193 research outputs found

    The Calloway Times, November 16, 1927

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    Iowa Emergency Plan, Department of Public Defense, Civil Defense Division, 1968

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    The Iowa Emergency Plan, published in April, 1968, is superseded by the enclosed plan, dated July, 1972. This plan is disseminated in accordance with a control distribution list prepared on a selective basis of job position and title of those individuals responsible for public safety emergency planning. The Plan is being sent to elective and appointive officials in Federal, State, and local governments; to government personnel with specialized operational responsibilities; and to business and industrial leaders comprising the Resources Priorities Board

    Lilly Endowment Inc. - 1999 Annual Report

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    Contains board chair and president's message, program information, community development, religion, and education grantee profiles, grants list, and financial statements

    Bulloch Times (Statesboro News-Statesboro Eagle)

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    https://digitalcommons.georgiasouthern.edu/bulloch-news-issues/2336/thumbnail.jp

    Callaborating to Improve Community Resiliency to Natural Disasters

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    https://digitalcommons.memphis.edu/govpubs-tn-advisory-commission-intergovernmental-relations-miscellaneous-reports/1011/thumbnail.jp

    South Carolina Hazard Mitigation Plan

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    A mitigation plan for natural and man-made disasters in South Carolina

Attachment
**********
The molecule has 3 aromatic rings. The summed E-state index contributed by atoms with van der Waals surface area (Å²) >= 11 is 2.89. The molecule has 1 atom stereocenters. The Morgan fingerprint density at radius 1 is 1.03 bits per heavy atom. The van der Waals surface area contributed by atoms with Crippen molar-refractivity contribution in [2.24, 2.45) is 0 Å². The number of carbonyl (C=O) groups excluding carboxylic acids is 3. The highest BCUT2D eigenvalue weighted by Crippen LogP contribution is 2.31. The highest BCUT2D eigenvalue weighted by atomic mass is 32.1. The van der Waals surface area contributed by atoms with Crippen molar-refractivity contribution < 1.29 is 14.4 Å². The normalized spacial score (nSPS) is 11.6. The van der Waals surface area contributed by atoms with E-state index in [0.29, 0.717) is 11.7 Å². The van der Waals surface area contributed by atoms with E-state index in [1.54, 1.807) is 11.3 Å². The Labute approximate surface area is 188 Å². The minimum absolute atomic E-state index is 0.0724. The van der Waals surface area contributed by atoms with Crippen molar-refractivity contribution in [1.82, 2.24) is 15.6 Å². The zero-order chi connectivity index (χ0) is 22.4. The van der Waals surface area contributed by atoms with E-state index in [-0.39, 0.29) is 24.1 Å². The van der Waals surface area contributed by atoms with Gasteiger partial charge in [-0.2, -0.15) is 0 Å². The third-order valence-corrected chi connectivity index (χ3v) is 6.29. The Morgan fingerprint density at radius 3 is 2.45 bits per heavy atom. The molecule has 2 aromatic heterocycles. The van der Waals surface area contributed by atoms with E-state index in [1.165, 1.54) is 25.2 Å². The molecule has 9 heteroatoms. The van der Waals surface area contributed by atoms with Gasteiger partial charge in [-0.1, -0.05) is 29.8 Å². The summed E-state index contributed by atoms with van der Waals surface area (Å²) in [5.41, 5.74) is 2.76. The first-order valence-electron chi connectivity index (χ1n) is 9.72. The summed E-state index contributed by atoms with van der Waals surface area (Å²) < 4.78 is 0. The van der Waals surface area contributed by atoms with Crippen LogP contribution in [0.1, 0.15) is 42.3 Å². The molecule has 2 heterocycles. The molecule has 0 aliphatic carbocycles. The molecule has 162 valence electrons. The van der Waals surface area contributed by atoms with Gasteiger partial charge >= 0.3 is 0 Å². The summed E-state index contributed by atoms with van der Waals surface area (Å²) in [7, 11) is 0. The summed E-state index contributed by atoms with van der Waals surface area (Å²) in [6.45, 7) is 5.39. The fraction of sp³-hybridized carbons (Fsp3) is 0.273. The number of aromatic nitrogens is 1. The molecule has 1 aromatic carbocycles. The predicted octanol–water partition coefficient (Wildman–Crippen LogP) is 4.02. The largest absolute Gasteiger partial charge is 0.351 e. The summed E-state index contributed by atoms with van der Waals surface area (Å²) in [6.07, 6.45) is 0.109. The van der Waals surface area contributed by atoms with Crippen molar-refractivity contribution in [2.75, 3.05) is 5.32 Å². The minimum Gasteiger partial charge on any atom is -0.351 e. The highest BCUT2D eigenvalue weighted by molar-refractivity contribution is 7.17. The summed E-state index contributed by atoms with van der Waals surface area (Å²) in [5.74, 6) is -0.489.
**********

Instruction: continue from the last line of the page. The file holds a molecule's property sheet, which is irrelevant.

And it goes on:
June 12, 1975

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    https://scholarlycommons.obu.edu/arbn_75-79/1023/thumbnail.jp

    Public Investment in Climate Resiliency: Lessons from the Law and Economics of Natural Disasters

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    This Article takes issue with an important claim in the public choice and climate disaster literature: that American political markets will not allow appropriate investments in disaster preparedness and prevention, even when those investments are cost-benefit bargains. The claim is significant because the costs of climate disasters in the twenty-first century are estimated to be in the trillions of dollars due to the presence of legacy greenhouse gases in the atmosphere. Thus, even assuming a sustained, successful global campaign to limit future greenhouse gases, the ingredients for decades of droughts, wildfires, storms, and floods are already locked into the atmosphere. Yet, for fifteen years, public choice economists have modeled disaster politics as a political commons riddled with externalities that lead to tragic underinvestment in disaster preparedness and resiliency. This Article is the first to offer a sustained critique of the public choice claim. It argues that the claim has both theoretical and empirical limitations. As importantly, resiliency faces challenges that the public choice claim masks. These include the possibility of other institutional constraints standing in the way of optimal resiliency investments, as well as the possibility of resiliency haves and have-nots: of wealthier communities even going on resiliency “binges” while poorer communities suffer disinvestment and decades of disasteraugmented poverty. The Article invites a new wave of scholarly attention to resiliency’s prospects

    Bulloch Times (Statesboro News-Statesboro Eagle)

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    https://digitalcommons.georgiasouthern.edu/bulloch-news-issues/2763/thumbnail.jp
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